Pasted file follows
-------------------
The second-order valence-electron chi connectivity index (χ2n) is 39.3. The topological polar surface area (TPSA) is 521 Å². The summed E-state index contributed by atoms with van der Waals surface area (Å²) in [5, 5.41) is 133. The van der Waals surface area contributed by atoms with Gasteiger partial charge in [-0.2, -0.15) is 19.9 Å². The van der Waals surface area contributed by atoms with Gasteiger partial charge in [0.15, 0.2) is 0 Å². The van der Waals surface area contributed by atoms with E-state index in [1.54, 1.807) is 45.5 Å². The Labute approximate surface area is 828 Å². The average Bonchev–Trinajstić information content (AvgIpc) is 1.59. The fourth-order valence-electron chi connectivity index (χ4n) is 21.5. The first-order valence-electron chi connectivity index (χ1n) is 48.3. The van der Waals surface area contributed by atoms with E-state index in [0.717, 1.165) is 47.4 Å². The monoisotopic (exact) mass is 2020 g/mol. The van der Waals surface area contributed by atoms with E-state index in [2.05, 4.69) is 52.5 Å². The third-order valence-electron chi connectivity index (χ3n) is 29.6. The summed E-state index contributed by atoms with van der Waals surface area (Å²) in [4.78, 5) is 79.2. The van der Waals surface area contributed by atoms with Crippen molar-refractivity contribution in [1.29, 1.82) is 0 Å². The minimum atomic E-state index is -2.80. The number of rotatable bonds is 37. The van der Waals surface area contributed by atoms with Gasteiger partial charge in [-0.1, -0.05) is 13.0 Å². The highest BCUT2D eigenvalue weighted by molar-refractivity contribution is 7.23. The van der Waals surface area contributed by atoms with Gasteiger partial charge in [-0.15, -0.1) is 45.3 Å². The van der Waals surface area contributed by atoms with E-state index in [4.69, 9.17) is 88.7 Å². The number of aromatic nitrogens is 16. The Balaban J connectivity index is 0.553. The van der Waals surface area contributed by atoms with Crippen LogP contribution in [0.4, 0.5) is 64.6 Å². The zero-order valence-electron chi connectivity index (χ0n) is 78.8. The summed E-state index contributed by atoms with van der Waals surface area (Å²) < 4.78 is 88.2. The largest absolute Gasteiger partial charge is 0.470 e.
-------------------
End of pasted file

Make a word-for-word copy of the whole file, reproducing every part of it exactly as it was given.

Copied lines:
The second-order valence-electron chi connectivity index (χ2n) is 39.3. The topological polar surface area (TPSA) is 521 Å². The summed E-state index contributed by atoms with van der Waals surface area (Å²) in [5, 5.41) is 133. The van der Waals surface area contributed by atoms with Gasteiger partial charge in [-0.2, -0.15) is 19.9 Å². The van der Waals surface area contributed by atoms with Gasteiger partial charge in [0.15, 0.2) is 0 Å². The van der Waals surface area contributed by atoms with E-state index in [1.54, 1.807) is 45.5 Å². The Labute approximate surface area is 828 Å². The average Bonchev–Trinajstić information content (AvgIpc) is 1.59. The fourth-order valence-electron chi connectivity index (χ4n) is 21.5. The first-order valence-electron chi connectivity index (χ1n) is 48.3. The van der Waals surface area contributed by atoms with E-state index in [0.717, 1.165) is 47.4 Å². The monoisotopic (exact) mass is 2020 g/mol. The van der Waals surface area contributed by atoms with E-state index in [2.05, 4.69) is 52.5 Å². The third-order valence-electron chi connectivity index (χ3n) is 29.6. The summed E-state index contributed by atoms with van der Waals surface area (Å²) in [4.78, 5) is 79.2. The van der Waals surface area contributed by atoms with Crippen molar-refractivity contribution in [1.29, 1.82) is 0 Å². The minimum atomic E-state index is -2.80. The number of rotatable bonds is 37. The van der Waals surface area contributed by atoms with Gasteiger partial charge in [-0.1, -0.05) is 13.0 Å². The highest BCUT2D eigenvalue weighted by molar-refractivity contribution is 7.23. The van der Waals surface area contributed by atoms with Gasteiger partial charge in [-0.15, -0.1) is 45.3 Å². The van der Waals surface area contributed by atoms with E-state index in [4.69, 9.17) is 88.7 Å². The number of aromatic nitrogens is 16. The Balaban J connectivity index is 0.553. The van der Waals surface area contributed by atoms with Crippen LogP contribution in [0.4, 0.5) is 64.6 Å². The zero-order valence-electron chi connectivity index (χ0n) is 78.8. The summed E-state index contributed by atoms with van der Waals surface area (Å²) < 4.78 is 88.2. The largest absolute Gasteiger partial charge is 0.470 e.